It’s time we teach the virtues of cheap, abundant fossil fuels
by Alex Epstein
The fossil fuel industry, as the leading and most misunderstood energy industry, has an obligation and self-interest in educating its employees and the public about energy, yet does a miserable job at it.
From kindergarten through high school through Ph.D. programs, all of us are taught that fossil fuel use is fundamentally immoral—a self-destructive addiction that’s destroying our planet, or at best a necessary evil that we have to get rid of as soon as possible, even if that (unfortunately) means a few more decades.
But where are we taught that there is a moral case for fossil fuels—an argument that, big picture, fossil fuel technology makes our planet a progressively better place to live, as its benefits to human life, including our environment, far, far outweigh its risks and side-effects? Where are we taught that fossil fuels are not a self-destructive addiction to get off of, but a healthy choice that billions of people need more of?
As a culture, almost nowhere.
This means that the fossil fuel industry has to pick up a lot of the slack—especially in teaching its employees. This is starting to happen, but not enough.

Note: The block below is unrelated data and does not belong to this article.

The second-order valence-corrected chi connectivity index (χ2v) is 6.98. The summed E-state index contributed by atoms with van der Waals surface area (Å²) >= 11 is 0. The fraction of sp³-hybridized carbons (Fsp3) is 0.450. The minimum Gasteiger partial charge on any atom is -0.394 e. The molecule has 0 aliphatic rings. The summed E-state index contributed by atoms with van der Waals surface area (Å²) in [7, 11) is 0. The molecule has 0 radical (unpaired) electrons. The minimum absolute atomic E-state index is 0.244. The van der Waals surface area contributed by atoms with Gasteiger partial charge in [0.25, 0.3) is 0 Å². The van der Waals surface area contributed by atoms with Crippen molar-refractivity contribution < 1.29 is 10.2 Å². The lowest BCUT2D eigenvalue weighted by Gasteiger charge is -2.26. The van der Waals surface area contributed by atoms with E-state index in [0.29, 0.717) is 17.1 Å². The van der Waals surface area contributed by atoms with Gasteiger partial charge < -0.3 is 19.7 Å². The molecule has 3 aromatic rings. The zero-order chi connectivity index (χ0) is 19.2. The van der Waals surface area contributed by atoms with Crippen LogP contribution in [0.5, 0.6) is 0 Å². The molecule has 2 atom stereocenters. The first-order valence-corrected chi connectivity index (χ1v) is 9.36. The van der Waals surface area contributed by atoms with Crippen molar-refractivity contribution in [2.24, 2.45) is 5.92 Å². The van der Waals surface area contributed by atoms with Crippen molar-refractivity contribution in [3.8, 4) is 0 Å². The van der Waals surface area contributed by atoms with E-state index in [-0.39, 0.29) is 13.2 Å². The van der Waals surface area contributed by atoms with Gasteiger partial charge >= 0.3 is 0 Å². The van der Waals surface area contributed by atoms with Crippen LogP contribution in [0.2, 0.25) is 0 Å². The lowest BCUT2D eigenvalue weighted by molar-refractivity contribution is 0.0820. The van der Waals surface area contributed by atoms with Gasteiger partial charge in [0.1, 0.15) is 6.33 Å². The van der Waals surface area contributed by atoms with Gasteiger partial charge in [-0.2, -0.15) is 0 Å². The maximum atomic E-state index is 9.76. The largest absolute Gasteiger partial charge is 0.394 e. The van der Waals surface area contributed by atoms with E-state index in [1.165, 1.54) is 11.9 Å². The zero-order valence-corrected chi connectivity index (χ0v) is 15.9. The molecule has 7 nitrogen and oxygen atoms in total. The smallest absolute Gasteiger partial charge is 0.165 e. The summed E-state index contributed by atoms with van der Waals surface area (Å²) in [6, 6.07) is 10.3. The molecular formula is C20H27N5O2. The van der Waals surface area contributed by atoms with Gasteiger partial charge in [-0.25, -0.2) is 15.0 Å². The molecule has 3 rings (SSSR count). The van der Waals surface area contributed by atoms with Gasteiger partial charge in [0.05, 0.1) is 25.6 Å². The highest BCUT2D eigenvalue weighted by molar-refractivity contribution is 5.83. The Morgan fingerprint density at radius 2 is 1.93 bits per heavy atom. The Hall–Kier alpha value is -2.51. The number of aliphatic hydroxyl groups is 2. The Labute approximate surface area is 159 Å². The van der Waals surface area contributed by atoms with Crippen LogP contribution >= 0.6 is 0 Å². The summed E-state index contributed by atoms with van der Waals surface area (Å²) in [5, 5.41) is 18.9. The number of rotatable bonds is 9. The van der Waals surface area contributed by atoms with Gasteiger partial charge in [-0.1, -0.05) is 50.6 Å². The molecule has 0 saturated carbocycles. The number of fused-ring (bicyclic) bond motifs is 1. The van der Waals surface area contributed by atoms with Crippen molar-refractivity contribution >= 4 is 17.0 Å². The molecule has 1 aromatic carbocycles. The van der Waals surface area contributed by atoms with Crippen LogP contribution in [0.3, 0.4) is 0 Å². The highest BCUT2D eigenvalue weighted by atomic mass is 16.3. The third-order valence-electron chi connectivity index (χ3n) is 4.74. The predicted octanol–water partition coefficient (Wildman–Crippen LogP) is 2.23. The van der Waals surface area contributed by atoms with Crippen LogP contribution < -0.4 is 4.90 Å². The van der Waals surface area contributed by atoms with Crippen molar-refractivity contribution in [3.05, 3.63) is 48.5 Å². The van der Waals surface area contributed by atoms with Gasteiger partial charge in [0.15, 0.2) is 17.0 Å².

One question I ask CEOs is: “When you bring in new employees for training, what do you train them in?” The answers I get are usually safety, company culture, administrative procedures, and so on.
Then I ask: “What about training employees in the value of what they do—the full impact it has on human life?” Usually the answer is that they do none, or maybe an hour or two.
An hour or two.
So we have employees who have spent a lifetime with our culture telling them what they do is not valuable, is unsustainable, is destructive, and we are only giving them an hour or two on why the career we are asking them to devote their lives to may not be as immoral as they’ve been taught?
How does this affect employee motivation? It leads to many people, particularly among those who weren’t born in the industry, as thinking of their work as “just a job”—something they do because it’s the most money they can get.
Read the rest of the article HERE!
Reposted by Marjorie Haun 10/7/15